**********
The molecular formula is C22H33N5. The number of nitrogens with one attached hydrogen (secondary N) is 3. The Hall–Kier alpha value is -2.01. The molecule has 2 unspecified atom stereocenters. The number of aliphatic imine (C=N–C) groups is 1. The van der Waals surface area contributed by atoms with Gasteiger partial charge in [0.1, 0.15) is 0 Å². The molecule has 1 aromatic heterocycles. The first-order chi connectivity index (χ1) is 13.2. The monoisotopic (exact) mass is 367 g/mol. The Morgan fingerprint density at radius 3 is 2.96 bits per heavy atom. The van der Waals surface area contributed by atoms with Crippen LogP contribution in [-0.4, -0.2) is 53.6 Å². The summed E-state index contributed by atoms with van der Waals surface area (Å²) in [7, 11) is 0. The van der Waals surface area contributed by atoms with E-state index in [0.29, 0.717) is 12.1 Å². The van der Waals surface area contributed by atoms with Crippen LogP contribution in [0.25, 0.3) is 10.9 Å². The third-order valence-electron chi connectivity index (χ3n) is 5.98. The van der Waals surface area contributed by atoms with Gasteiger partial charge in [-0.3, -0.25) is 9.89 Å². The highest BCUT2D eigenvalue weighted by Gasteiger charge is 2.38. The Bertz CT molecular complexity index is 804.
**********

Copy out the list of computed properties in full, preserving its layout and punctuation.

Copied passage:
The molecular formula is C22H33N5. The number of nitrogens with one attached hydrogen (secondary N) is 3. The Hall–Kier alpha value is -2.01. The molecule has 2 unspecified atom stereocenters. The number of aliphatic imine (C=N–C) groups is 1. The van der Waals surface area contributed by atoms with Gasteiger partial charge in [0.1, 0.15) is 0 Å². The molecule has 1 aromatic heterocycles. The first-order chi connectivity index (χ1) is 13.2. The monoisotopic (exact) mass is 367 g/mol. The Morgan fingerprint density at radius 3 is 2.96 bits per heavy atom. The van der Waals surface area contributed by atoms with Crippen LogP contribution in [-0.4, -0.2) is 53.6 Å². The summed E-state index contributed by atoms with van der Waals surface area (Å²) in [7, 11) is 0. The van der Waals surface area contributed by atoms with E-state index in [0.29, 0.717) is 12.1 Å². The van der Waals surface area contributed by atoms with Crippen LogP contribution in [0.25, 0.3) is 10.9 Å². The third-order valence-electron chi connectivity index (χ3n) is 5.98. The van der Waals surface area contributed by atoms with Gasteiger partial charge in [-0.3, -0.25) is 9.89 Å². The highest BCUT2D eigenvalue weighted by Gasteiger charge is 2.38. The Bertz CT molecular complexity index is 804.